Being critical of what you’re writing is an essential step in perfecting your craft. Anyone who wants to improve at anything needs to be able to objectively critique what they do. To not have this kind of honest reckoning with yourself as an artist means limiting how much you can improve.
The problem with being critical is that, for many, self-criticism tends to come in floods of subjective negativity. You hear something in your latest song that doesn’t work, and immediately you skip to what you think might be the ultimate result: an audience hating what you’re doing, no good recent songs to show for yourself, an entire catalogue of music that sounds horrible, and so on.
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Most of that is not the true end result of songwriting struggles, but our inner critic has a way of making us imagine all sorts of worst-case scenarios.
The best way to deal with an overactive inner critic is to silence it. I’ve often suggested to songwriters that they write quickly, keeping criticism to a minimum until the song is written.
But at some point, you need to become an honest critic of your own music, in the most positive sense of that term possible. In other words, there is a time to silence your inner critic, and then a time to allow it to awaken.
When you’ve written something quickly and you can tell that parts sound fine while other parts don’t, it’s time to awaken your inner critic and tackle the issues in the most positive way possible.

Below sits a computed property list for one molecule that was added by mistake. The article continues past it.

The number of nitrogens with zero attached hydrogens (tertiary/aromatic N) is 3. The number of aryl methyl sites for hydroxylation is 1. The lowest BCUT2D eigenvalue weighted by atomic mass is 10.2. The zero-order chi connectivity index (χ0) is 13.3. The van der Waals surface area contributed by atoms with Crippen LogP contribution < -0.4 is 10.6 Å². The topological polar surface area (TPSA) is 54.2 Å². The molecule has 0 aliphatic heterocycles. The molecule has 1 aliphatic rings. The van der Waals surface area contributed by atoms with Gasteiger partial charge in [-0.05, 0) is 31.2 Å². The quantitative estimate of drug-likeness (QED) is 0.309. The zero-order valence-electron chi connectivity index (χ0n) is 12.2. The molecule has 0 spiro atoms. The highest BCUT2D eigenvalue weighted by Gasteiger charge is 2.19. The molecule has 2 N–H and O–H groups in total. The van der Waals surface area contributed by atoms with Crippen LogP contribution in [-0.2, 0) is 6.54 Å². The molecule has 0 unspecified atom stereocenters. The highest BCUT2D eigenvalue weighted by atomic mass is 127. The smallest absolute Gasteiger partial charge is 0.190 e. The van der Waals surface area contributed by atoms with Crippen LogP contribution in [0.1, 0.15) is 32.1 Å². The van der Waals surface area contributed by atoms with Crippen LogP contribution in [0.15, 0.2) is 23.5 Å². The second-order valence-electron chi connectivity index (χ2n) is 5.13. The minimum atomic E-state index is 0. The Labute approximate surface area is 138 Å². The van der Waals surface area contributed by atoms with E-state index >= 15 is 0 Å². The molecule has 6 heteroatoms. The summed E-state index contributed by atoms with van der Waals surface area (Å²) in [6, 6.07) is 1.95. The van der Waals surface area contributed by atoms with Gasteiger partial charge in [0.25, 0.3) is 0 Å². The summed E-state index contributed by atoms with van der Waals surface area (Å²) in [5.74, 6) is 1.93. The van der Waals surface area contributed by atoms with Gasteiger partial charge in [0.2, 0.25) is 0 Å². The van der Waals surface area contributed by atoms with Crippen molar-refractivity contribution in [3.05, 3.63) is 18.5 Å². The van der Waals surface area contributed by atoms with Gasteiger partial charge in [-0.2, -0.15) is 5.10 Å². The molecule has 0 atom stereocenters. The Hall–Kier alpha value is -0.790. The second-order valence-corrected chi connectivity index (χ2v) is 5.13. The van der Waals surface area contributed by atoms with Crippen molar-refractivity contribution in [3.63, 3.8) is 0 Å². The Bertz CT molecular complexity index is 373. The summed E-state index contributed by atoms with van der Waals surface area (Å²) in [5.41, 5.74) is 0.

To that end, here are 5 crucial tips to awakening your inner critic:
- Learn to hear your songs with an objective ear. Objectivity happens easiest if you think of the song as having been written by someone else, someone you like and whose music you want to succeed! To achieve this kind of objectivity, it might be necessary to put your song away for a week or two, then take it out again. The distance of time helps you reposition your viewpoint, imagining it to be someone else’s.
- Tackle small problems first. Subjectivity will cause you to hear a problem with a verse, let’s say, as a problem with the whole song. Stay focused. If you don’t like the second line of lyric, for example, don’t consider it to be a problem with the whole song. Focus on that line, come up with alternate lines, and avoid getting sucked into a world of negativity.
- Solve large problems by identifying a smaller element, if possible. Here’s an example of what I mean. You may hear an entire song as “just not sounding good”, but when you think about it, it may be that you’ve chosen a syncopated Bo Diddley backing rhythm that may not be working for this song. So while the entire song seems to suffer, changing that one aspect — the backing rhythm — might allow a much better, more appropriate mood to come forward, and suddenly the song sounds fine. A great real-life example of something similar is Bob Dylan’s “Like a Rolling Stone”, the demo for which he recorded in 3/4 time. I can’t even imagine the song in that time signature, and I am sure it just didn’t work, and likely made the entire song sound weak. Changing that one element — 3/4 to 4/4 — helped to make it the hit it became.
- Monitor your mood and attitude. If you find yourself spiralling down into a sea of negativity, put the song away and work on something else. That spiral is often the cause of writer’s block. Stay positive.
- Keep several songs on the go. Having several songs that you can work on will allow you to move from one to the other as you work to solve an issue. Not every song will have problems. Some of them come together quickly and easily, and those easier ones can serve as a much-needed ego booster when you need it.
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